One of the prominent rights guaranteed to environmental refugees is the right to non-refoulment which provides that no-one should be returned to a country where they would face torture, cruel, inhuman or degrading treatment or punishment and other irreparable harm. Non-refoulment with regards to climate change was considered by the United Nations Human Rights Committee (UNHRC) in the landmark case of Ioane Teitiota v. New Zealand. The court held that the forcible return of a person to a place where there is threat to life due to climate change amounts to a violation of their human rights. Further, the UNHRC has stated that environmental degradation can be brought within the scope of the violation of the right to life under Article 6 of the International Covenant on Civil and Political Rights (ICCPR). Further, the UNHCR also held that environmental contamination with proven long-term health effects may be a sufficient threat, provided there is sufficient evidence showing that the harmful quantities of contaminants have reached, or will reach, the human environment to be a criterion for Article 6 cases, thus, identifying the aspects of right to a healthy environment.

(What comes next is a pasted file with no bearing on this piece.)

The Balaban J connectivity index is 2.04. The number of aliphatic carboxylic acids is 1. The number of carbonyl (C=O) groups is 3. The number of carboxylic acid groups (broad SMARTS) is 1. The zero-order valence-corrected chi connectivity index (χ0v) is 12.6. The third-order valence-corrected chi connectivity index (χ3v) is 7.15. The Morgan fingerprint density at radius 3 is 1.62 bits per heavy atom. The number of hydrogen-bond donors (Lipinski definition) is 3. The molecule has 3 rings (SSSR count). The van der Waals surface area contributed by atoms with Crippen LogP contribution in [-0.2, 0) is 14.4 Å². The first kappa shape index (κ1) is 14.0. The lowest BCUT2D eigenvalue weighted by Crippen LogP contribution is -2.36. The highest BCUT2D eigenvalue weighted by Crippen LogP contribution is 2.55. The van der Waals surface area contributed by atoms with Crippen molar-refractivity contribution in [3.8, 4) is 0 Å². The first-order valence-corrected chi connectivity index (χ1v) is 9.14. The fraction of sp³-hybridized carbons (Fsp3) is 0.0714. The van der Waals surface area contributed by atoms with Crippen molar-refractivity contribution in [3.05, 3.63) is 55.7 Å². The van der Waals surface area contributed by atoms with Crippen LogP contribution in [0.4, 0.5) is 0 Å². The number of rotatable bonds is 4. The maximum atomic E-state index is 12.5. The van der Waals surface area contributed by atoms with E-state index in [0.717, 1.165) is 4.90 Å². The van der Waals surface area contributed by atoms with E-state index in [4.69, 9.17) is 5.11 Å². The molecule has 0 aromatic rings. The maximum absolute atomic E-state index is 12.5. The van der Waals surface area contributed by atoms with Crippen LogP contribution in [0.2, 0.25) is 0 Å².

India has ratified the Universal Declaration on Human Rights (UDHR), the ICCPR and other international treaties which obligate it to protect the human rights of environmental refugees. This not only includes addressing their needs and assisting them before and during the asylum-seeking process, and after being granted refugee status, but also includes: initiating action to mitigate climate change to prevent its negative impacts on human rights; ensuring all persons have the capacity and means to adapt; and ensuring accountability and effective remedies for harms caused by climate change.
Basic needs include access to basic services and assistance in health, nutrition, food, shelter, energy, education, as well as domestic items and specialized services for people with specific needs. The UNHCR defines the basic needs approach as a ‘way to enable refugees to meet their basic needs and achieve longer-term wellbeing through means to survive and services based on their socio-economic vulnerabilities and capabilities’ (UNHCR). In addition, a ‘poverty lens’ should be taken, alongside the prioritization of refugees who are economically and socially disadvantaged.